Neonatal mouse gut metabolites influence cryptosporidium parvum infection in intestinal epithelial cells

Kelli L. Vandussen, Lisa J. Funkhouser-Jones, Marianna E. Akey, Deborah A. Schaefer, Kevin Ackman, Michael W. Riggs, Thaddeus S. Stappenbeck, L. David Sibley

Research output: Contribution to journalArticlepeer-review

2 Scopus citations

Abstract

The protozoan parasite Cryptosporidium sp. is a leading cause of diarrheal disease in those with compromised or underdeveloped immune systems, par-ticularly infants and toddlers in resource-poor localities. As an enteric pathogen, Cryptosporidium sp. invades the apical surface of intestinal epithelial cells, where it resides in close proximity to metabolites in the intestinal lumen. However, the effect of gut metabolites on susceptibility to Cryptosporidium infection remains largely unstudied. Here, we first identified which gut metabolites are prevalent in neonatal mice when they are most susceptible to Cryptosporidium parvum infection and then tested the isolated effects of these metabolites on C. parvum invasion and growth in intestinal epithelial cells. Our findings demonstrate that medium or long-chain satu-rated fatty acids inhibit C. parvum growth, perhaps by negatively affecting the stream-lined metabolism in C. parvum, which is unable to synthesize fatty acids. Conversely, long-chain unsaturated fatty acids enhanced C. parvum invasion, possibly by modulat-ing membrane fluidity. Hence, gut metabolites, either from diet or produced by the microbiota, influence C. parvum growth in vitro and may also contribute to the early susceptibility to cryptosporidiosis seen in young animals.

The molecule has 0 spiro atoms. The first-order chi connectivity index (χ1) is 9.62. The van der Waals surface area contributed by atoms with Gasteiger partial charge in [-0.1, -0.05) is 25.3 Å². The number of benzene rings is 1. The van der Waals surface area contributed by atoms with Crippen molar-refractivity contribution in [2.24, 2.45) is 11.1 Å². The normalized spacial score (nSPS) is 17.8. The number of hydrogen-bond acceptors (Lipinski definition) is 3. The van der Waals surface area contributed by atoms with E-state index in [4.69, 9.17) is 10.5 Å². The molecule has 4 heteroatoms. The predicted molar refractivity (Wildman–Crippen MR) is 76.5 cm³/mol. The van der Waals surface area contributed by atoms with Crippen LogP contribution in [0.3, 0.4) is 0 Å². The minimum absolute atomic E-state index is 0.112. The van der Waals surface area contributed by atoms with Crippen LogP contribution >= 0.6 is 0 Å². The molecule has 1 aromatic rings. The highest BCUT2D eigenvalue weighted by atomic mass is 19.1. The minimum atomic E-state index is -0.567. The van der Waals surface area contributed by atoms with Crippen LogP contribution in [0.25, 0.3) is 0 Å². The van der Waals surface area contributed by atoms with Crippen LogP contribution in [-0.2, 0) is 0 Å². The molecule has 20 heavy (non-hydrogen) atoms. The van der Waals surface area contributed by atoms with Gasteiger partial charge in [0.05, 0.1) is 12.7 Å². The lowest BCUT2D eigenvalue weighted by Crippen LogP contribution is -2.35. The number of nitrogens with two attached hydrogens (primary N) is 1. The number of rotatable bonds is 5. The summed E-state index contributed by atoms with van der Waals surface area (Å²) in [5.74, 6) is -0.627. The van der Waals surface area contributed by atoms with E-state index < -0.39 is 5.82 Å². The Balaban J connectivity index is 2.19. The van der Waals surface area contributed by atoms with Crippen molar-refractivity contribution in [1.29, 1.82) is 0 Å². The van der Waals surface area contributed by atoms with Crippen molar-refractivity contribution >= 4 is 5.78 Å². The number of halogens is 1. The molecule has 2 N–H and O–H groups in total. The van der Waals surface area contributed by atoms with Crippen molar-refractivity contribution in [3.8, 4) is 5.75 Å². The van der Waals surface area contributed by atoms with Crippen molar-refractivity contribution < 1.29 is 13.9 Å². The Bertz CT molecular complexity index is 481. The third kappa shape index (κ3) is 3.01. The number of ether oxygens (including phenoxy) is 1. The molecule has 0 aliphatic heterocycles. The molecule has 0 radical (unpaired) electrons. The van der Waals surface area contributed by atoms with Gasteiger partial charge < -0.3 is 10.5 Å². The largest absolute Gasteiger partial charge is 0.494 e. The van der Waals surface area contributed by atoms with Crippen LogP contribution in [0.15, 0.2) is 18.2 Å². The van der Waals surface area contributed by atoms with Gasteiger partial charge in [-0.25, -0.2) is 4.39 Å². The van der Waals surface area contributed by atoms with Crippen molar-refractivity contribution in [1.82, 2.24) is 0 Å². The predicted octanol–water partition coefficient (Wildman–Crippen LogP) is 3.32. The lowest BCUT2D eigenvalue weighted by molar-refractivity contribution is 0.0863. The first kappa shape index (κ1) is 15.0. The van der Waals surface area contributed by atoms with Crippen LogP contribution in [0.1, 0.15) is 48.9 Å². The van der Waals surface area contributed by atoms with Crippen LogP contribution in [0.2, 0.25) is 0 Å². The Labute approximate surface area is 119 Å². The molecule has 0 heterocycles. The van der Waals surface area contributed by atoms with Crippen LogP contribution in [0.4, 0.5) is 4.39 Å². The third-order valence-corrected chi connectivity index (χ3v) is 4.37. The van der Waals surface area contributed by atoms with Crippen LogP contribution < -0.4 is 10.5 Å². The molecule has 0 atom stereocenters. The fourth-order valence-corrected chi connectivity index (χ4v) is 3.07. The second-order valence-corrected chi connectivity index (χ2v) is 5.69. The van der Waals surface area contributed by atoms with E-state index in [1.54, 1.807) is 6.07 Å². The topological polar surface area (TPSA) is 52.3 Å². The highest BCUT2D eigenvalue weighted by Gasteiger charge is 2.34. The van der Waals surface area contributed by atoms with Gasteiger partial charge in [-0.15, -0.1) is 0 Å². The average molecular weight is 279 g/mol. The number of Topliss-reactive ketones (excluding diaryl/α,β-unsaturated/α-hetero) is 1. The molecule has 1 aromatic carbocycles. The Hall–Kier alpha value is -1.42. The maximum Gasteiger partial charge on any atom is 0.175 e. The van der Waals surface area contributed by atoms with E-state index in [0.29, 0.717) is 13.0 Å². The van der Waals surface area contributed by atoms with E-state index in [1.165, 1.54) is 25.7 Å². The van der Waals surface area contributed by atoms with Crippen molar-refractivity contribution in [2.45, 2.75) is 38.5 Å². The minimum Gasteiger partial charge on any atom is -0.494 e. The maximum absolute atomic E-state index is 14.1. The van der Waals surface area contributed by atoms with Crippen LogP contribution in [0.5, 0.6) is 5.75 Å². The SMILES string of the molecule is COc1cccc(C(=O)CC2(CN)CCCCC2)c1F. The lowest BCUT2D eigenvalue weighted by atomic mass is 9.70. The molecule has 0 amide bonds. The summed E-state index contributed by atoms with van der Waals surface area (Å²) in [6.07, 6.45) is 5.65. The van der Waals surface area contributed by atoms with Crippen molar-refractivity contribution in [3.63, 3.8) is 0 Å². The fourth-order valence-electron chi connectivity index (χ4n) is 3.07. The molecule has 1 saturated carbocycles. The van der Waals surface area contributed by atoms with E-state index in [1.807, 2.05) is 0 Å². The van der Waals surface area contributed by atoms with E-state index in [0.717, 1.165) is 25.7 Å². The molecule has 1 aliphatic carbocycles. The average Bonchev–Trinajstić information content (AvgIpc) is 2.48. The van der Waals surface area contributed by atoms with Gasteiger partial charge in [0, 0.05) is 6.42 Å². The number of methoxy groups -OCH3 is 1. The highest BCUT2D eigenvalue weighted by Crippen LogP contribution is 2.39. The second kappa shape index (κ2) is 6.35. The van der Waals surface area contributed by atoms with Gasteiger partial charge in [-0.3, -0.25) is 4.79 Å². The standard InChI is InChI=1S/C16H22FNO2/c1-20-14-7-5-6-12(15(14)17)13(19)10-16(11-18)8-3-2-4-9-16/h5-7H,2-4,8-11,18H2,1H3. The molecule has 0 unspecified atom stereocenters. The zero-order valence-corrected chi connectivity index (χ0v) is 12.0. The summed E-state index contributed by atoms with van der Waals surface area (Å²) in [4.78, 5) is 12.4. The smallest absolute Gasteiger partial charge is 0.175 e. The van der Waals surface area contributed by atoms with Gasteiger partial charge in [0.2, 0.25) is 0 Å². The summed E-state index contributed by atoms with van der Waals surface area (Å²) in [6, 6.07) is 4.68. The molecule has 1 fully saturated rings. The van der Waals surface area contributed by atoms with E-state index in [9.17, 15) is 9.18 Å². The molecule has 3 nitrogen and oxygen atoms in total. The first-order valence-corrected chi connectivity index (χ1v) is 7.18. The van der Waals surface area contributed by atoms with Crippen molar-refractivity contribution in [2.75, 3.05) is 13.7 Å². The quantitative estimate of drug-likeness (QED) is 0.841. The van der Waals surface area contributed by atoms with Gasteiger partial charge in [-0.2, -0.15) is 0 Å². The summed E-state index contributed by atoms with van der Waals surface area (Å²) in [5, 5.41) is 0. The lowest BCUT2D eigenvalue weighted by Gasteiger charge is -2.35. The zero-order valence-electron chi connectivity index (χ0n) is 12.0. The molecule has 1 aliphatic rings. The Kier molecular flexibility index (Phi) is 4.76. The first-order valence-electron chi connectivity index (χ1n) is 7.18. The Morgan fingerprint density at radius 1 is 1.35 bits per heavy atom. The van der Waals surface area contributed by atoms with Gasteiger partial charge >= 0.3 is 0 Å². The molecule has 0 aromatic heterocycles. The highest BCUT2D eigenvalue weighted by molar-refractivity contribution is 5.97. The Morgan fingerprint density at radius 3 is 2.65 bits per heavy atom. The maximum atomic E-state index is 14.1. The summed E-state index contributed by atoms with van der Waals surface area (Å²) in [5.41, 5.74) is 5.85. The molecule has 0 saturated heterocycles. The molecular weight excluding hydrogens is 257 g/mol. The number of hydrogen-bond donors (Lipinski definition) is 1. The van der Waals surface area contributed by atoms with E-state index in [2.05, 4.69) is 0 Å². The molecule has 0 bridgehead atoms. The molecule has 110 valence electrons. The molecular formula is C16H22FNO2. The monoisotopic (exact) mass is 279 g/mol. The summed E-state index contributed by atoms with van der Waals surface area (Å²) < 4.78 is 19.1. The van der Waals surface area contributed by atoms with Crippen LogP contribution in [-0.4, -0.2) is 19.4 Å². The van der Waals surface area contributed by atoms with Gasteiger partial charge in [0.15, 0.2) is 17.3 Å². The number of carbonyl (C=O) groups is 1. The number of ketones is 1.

Original languageEnglish (US)
Article numbere02582-20
Pages (from-to)1-16
Number of pages16
JournalmBio
Volume11
Issue number6
DOIs
StatePublished - Nov 1 2020

Keywords

  • 16S rRNA
  • Cryptosporidium parvum
  • Enteric infection
  • Essential nutrient
  • Fatty acid
  • Metabolite
  • Microbiota

ASJC Scopus subject areas

  • Microbiology
  • Virology

Fingerprint

Dive into the research topics of 'Neonatal mouse gut metabolites influence cryptosporidium parvum infection in intestinal epithelial cells'. Together they form a unique fingerprint.

Cite this